Will the Second Wild Card Hurt the Dodgers More Than It Helps?


If we learned anything from last night’s 2-1 loss to the Giants – other than that Don Mattingly needs to be smacked in the nose with a rolled-up newspaper like a bad dog every time he tries to bunt – it’s that despite all the hysteria over Javy Guerra lately, the bullpen is not this team’s problem. It’s the offense. The Dodgers weren’t facing Matt Cain, or Madison Bumgarner, or Tim Lincecum. They were facing retread Ryan Vogelsong, and the best they could manage was a single run.

This isn’t a surprise, of course. We knew all winter that this team was going to struggle to score runs beyond Matt Kemp & Andre Ethier, and that was without even knowing what a nice find A.J. Ellis would be. But you know, I was okay with that. I’d looked at 2012 as a transitional year, one which would be about treading water while the new ownership group could get situated and begin to right some of the wrongs of the McCourt era next winter. Feeling that the team probably wouldn’t be championship material, I never thought that it made a lot of sense to mortgage the future to try to make a quick impact on a roster that probably didn’t have the horses to get it done.

But now the Dodgers are off to a hot start that will keep them in contention for the division title barring a complete collapse, and even if they do get overtaken by Arizona or someone else for the NL West, the addition this year of a second wild card means that it’s nearly impossible that they won’t be at least on the periphery of a playoff spot. (ESPN currently has them at a 70.7% chance to make the playoffs, one way or another.) I tend to think that getting that second wild card is something of a dummy prize, since all it earns you is one game, but it’s better than not having that game and you know front office types looking to defend their jobs will point to their team “making the playoffs”. For a team like the Dodgers, having that extra avenue to the playoffs is a clear help.

The unintended consequence of that, however, is that the second wild card will keep many more teams thinking they have hope deeper into the summer, to the point where the July 31 trading deadline – always one of my favorite times of the year – could be decimated by a lack of clubs willing to admit they’re out of the race and ready to sell. And while that will affect every contender looking to add, it could be particularly damaging to the Dodgers, who are currently looking at a shocking four starters with an OPS of 76+ or below – Dee Gordon, James Loney, Juan Rivera, & Juan Uribe. Gordon probably won’t be going anywhere, but the struggles of Loney & Uribe have been well-documented; #RBImachine jokes or not, Rivera’s awful .247/.276/.358 line is even worse than I thought it was.

With little hope those three will turn it around and without immediate help coming from the minors – I like to think we’ll see both Scott Van Slyke & Jerry Sands at some point, though neither is likely to be an instant savior – the Dodgers are going to need to look externally to fill those holes. And that’s where the second wild card becomes an impediment; for all of the fan love for David Wright, for example, the Mets are 17-13 and desperately trying to hold on to their dwindling fan base. In the past, they may have thought they had no chance to beat out Philadelphia & Atlanta & Cincinnati & Arizona and whomever else for the lone wild card; now, they’re likely to hold out much longer before admitting they’re out, possibly beyond July.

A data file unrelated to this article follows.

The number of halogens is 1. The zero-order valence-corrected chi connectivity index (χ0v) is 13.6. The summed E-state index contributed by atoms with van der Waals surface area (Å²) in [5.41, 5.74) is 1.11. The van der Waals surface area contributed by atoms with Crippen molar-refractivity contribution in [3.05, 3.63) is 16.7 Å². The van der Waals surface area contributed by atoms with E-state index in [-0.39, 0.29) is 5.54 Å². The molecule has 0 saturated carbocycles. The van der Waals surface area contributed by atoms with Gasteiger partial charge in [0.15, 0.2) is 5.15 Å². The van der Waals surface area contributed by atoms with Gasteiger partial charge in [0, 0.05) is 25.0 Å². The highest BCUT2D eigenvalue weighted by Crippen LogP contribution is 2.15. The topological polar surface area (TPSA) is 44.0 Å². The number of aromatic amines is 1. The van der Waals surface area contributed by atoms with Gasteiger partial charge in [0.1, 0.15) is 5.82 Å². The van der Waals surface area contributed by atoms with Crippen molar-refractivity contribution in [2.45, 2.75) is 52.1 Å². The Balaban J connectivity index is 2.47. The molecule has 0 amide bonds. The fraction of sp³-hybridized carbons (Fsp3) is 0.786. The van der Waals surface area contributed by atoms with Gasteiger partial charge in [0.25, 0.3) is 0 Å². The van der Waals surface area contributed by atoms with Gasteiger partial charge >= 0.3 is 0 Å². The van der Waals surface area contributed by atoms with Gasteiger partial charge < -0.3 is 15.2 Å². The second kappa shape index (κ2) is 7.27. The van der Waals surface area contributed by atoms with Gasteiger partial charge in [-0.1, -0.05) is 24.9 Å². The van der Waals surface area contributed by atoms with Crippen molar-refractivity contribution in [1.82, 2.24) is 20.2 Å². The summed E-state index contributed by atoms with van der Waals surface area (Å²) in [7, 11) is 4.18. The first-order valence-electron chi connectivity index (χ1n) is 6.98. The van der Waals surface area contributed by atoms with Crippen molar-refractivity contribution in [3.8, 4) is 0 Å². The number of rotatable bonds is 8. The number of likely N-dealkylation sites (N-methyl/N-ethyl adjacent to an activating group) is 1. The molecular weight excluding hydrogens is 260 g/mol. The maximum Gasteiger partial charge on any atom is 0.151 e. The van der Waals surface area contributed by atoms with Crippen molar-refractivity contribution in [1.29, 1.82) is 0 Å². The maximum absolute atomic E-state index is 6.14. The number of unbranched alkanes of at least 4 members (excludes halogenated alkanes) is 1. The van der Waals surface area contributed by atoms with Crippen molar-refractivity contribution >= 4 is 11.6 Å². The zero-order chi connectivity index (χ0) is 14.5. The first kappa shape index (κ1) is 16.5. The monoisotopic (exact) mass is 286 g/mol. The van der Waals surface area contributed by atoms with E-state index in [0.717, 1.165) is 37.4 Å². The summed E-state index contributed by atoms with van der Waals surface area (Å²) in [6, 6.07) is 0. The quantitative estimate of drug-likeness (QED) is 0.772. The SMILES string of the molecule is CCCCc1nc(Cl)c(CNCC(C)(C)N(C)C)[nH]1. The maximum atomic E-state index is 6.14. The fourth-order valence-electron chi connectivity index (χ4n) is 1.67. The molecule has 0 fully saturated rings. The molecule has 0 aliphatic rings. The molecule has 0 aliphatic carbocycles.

In fact, there are only a few teams at this ridiculously early date who are clearly falling behind. In the AL, neither Boston nor Anaheim seem likely to be sellers in July; Minnesota, Kansas City, & Seattle might be, but what they have at the 1B/3B/LF vortex of suck the Dodgers have are either not worth pursuing (I’m looking at you, Chone Figgins & Danny Valencia) or not likely to be moved (Eric Hosmer, Mike Moustakas, Alex Gordon in Kansas City). In the NL, the bottom three teams feature two division rivals in San Diego & Colorado along with the Cubs, who can offer either the bloated corpse of Alfonso Soriano or the potential of overpaying for the hot start of minor league lifer Bryan LaHair.

That’s hardly a complete list, because we don’t know what the standings will be in July; it’d seem likely that teams like Houston, Pittsburgh, & the White Sox could be joining them at the bottom. Still, there’s a reason that teams are willing to sell at the deadline, and that’s because the players they have aren’t winning – I don’t look forward to a potential bidding war over Carlos Lee & Garrett Jones.

The Dodgers are finally owned by a group who seems to have the money to operate them properly. But it takes more than money to see improvement, and between the demand far outweighing supply and the less-than-stacked Dodger minor league system, finding outside reinforcements for a 2012 playoff run may be a tall order.

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